What constitutes "comparable" salary?

So if a company has to offer you comparable salary, what does that mean? Where’s the limit to how little they can offer you? 10% less? 15%? Does it vary by state? Does the number include insurance costs?

Should the person not accept the offer because it’s considered too low, is unemployment forfeit?

You are not my lawyer, yadda yadda yadda…

I usually take “comparable” to mean “comparable, given differences in cost of living in various markets.”

On what I make in Charlotte, I could probably live like a B-list celeb in, say, Laramie. In Manhattan, I could live like a street person.

Comparable will mean adjusted for cost of living in the particular location, as KneadToKnow says.

As far as how close to the median salary would be considered comparable, that’s probably open to interpretation. If this is part of an employment contract or law, I would expect it to be more specific about that aspect of it.

In Illinois they have to offer you what you were making in terms of money, not benefits.

So if you made $20,000 salary but worked 10 years and always got an extra $10,000 in bonuses, those bonuses wouldn’t factor into it.

Nor do things like heath insurance, time off, etc.

The states use a standard cost of living indicator which is unique to each state office. So you’d have to find out.

You also have to remember there are no hard and fast rules. If you were making $10.00/hr and you get offered $9.95/hr you’d be hard pressed to convince unemployment NOT to throw you off.

On the other hand in my example above with the commissions or bonuses, it doesn’t mean you can’t appeal. For example if you turned down that job in my example, you might get thrown off, but you can go to an appeal.

If you could make a convincing case to the arbitrator you may get back on.

When I worked in H/R my company fought every last unemployment claim, regardless, and the thing that amazed me was how inconsistant the ruling went.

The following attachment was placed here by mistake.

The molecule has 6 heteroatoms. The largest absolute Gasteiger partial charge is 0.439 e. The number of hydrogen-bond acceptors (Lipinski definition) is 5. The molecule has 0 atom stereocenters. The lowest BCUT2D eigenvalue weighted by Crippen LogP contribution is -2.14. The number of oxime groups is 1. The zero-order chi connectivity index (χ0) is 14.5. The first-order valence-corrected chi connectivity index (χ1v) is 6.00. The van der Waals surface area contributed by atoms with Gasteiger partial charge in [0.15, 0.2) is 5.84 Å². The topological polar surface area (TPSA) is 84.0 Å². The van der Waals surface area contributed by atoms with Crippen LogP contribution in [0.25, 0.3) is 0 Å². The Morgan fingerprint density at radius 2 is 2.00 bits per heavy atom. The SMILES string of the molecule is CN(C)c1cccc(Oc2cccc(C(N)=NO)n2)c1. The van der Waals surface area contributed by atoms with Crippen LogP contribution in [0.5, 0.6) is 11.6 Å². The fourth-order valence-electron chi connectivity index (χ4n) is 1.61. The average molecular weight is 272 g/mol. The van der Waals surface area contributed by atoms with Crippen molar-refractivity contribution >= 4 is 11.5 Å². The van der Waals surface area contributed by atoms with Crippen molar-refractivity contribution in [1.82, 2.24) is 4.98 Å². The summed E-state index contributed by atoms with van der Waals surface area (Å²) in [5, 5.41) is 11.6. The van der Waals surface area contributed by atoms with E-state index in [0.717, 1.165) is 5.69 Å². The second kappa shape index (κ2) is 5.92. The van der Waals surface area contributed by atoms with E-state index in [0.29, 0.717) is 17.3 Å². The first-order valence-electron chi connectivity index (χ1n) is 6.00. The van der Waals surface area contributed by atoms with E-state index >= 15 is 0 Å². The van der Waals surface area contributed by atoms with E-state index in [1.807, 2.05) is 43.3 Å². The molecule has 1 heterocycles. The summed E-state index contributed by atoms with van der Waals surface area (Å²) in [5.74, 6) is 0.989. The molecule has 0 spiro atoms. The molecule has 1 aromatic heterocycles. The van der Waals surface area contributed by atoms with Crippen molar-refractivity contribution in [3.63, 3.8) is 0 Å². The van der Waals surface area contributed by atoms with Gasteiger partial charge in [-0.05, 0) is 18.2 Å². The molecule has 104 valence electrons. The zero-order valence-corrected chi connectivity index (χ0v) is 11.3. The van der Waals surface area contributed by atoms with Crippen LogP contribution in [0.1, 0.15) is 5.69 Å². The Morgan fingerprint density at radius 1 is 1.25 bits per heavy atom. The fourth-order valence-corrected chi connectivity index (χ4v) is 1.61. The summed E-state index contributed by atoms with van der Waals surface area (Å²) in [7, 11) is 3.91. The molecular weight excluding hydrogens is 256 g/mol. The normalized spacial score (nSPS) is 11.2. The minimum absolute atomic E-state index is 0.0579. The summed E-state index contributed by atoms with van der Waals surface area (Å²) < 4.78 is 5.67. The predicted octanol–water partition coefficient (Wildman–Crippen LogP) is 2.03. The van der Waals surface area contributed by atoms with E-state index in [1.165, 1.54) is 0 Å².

Like two people get fired for being late constantly. One arbitrator would say, “tough luck-denied,” while the other arbitrator would say “Well he did try and get to work, he made the effort, so we’ll give it to him.”

So theoretically, should a company say they offer a comparable salary in the same metro area as a job currently held, it would be the roughly the same pay give or take say, $50 per week? There’s no real legal definition?

I recall a discussion with a guy over “separation pay”, same idea. He said the trick was to offer as little as possible, but enough so it wasn’t worth the victim taking it to a lawyer. So they probably size you up and try to guess what they think they can get away with.

interesting that you use the word victim. eff. my game face is about as intimidating as bunnies, and not the Monty Python kind.

For the purposes of unemployment insurance, I’m pretty sure this is going to be a case-by-case thing. And IMHO that is appropriate. Because there is a difference between what is comparable at different salary levels and in areas with different costs of living. $50 for a highly paid consultant in NYC is nothing, $50 for a minimum wage worker in the middle of nowhere who is now being asked to commute into a major city might not be comparable. For commuting distance I believe 50 miles is generally considered comparable, but even then there might be exceptions to favor the employee (say, if the 50 miles were over water or a mountain range). As **Markxxx **pointed out, unemployment insurance is not very consistent, even within states and particularly among states.

A change from regular to non-regular employment (typically accompanied by loss of employer-provided insurance) would IME not be considered comparable. If the difference in insurance costs between two regular jobs is really huge, it might possibly be considered on a case by case basis.

10-15% pay cut definitely *can *be considered comparable IME, but that’s not to say it would in every single case. If it is a large company doing across the board pay cuts for a lot of employees, it is a fairly safe bet they asked their lawyers about what would be considered comparable in their case.